In the country, he thought, the gods still come to people. A man matters, his experiences matter, but in the city, where experiences come by the thousands, we can no longer relate them to ourselves; and this is of course the beginning of life’s notorious turning into abstraction.
But even as he thought all this, he was also aware of how this abstraction extended a man’s power a thousandfold and how, even if from the point of view of any given detail it diluted him tenfold, as a whole it expanded him a hundredfold, and there could be no question of turning the wheel backward.
Mirrors should reflect a bit more before sending back images.
# 87 The Names, D. DeLillo, 1982.
The list so far:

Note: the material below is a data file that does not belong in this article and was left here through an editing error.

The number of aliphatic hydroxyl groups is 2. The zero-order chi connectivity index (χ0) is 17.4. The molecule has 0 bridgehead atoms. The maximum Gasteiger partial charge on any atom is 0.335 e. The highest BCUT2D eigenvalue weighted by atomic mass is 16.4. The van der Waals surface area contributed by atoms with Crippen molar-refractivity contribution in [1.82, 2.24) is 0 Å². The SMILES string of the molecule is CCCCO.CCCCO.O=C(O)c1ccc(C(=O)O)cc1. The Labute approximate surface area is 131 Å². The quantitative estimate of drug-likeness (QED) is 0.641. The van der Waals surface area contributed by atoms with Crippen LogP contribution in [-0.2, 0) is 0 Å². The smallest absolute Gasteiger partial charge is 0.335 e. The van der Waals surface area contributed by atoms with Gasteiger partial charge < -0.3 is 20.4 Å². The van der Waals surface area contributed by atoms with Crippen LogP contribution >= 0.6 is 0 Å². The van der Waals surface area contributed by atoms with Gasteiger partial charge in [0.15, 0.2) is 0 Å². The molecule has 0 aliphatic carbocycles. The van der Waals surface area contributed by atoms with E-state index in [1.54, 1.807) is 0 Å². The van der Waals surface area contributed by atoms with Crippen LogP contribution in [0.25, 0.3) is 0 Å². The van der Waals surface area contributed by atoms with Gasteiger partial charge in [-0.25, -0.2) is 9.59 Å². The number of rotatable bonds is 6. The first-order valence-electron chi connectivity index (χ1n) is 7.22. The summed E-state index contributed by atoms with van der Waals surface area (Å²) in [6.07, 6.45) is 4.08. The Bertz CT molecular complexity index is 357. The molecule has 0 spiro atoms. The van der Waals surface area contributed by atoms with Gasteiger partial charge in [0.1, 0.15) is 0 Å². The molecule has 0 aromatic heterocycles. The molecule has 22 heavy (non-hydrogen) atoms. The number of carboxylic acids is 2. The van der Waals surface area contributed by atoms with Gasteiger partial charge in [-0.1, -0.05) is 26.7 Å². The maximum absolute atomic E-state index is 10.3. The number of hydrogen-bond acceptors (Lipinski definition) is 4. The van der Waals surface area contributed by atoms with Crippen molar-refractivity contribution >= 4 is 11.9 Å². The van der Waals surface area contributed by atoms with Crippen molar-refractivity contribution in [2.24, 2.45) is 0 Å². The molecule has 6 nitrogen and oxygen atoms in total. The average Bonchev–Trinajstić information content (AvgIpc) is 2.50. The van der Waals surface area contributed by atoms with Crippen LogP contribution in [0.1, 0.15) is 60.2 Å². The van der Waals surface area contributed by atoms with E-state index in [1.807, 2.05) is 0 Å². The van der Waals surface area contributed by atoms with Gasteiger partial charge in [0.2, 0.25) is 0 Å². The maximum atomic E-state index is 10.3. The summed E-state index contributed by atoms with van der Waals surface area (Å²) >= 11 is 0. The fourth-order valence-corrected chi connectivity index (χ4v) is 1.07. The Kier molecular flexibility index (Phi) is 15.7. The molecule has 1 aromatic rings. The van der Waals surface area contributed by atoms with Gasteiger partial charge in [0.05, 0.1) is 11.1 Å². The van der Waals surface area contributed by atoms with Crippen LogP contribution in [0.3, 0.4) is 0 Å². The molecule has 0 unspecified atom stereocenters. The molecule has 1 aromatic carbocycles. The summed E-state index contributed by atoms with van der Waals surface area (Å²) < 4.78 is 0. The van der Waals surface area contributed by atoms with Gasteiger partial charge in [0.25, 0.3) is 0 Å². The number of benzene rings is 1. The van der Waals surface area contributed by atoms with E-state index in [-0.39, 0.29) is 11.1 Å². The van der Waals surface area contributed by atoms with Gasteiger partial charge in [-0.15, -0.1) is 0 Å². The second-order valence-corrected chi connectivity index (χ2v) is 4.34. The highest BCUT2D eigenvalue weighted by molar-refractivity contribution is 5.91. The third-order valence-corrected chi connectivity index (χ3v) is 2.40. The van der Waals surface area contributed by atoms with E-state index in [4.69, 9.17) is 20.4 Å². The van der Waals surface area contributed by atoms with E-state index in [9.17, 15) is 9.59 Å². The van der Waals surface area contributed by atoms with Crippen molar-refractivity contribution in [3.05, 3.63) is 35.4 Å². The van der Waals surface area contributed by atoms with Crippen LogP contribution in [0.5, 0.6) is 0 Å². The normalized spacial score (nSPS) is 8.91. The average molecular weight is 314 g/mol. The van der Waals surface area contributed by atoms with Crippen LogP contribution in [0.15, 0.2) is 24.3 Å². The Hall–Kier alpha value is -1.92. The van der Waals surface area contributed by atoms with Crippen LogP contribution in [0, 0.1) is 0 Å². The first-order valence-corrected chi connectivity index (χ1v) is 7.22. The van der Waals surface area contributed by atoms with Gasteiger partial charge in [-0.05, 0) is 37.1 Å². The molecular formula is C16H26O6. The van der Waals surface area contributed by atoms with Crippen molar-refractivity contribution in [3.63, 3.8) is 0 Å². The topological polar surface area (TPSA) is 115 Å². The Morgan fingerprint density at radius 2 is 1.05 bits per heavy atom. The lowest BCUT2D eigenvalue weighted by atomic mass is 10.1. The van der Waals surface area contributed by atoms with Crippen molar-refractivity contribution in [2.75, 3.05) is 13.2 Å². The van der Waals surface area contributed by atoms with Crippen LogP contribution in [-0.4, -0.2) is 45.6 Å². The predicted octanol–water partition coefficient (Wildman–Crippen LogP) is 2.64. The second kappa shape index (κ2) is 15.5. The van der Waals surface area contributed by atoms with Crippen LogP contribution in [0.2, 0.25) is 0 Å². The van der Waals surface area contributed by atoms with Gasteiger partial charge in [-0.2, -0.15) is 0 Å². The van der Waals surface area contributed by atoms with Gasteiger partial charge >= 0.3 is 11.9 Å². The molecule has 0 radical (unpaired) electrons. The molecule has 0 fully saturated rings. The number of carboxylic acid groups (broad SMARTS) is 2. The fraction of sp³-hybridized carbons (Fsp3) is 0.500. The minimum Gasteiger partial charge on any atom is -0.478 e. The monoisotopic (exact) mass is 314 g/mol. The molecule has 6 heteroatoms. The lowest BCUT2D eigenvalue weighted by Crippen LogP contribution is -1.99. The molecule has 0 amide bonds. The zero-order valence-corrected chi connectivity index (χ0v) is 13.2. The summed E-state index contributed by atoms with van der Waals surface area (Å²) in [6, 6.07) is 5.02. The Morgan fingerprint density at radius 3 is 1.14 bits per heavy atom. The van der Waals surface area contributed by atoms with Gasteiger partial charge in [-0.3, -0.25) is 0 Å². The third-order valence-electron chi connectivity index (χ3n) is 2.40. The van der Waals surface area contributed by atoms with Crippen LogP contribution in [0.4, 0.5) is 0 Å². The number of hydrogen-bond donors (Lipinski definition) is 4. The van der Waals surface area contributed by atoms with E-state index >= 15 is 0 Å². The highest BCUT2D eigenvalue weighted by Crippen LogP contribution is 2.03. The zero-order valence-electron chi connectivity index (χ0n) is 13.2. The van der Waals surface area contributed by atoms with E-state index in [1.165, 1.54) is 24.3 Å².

My name is Don DeLillo and I want to play a game with you, dear reader. Here is book that I’ve written lately, it’s about an ancient cult that kills people and worship words and letters, also the main character is researching risks in middle eastern countries by some mathematical means. Anyway if you are interested in numbers, patters and equations you should try it. I mean it seems like that’s what the book is about, right?
And the cover looks good too…
the image of literature to be found in contemporary culture is tyrannically
centered on the author, his person, his history, his tastes, his passions; criticism still
consists, most of the time, in saying that Baudelaire’s work is the failure of the man
Baudelaire, Van Gogh’s work his madness, Tchaikovsky’s his vice: the explanation of
the work is always sought in the man who has produced it, as if, through the more or
less transparent allegory of fiction, it was always finally the voice of one and the same
person, the author, which delivered his “confidence.”
I could be a book explaining everything on margins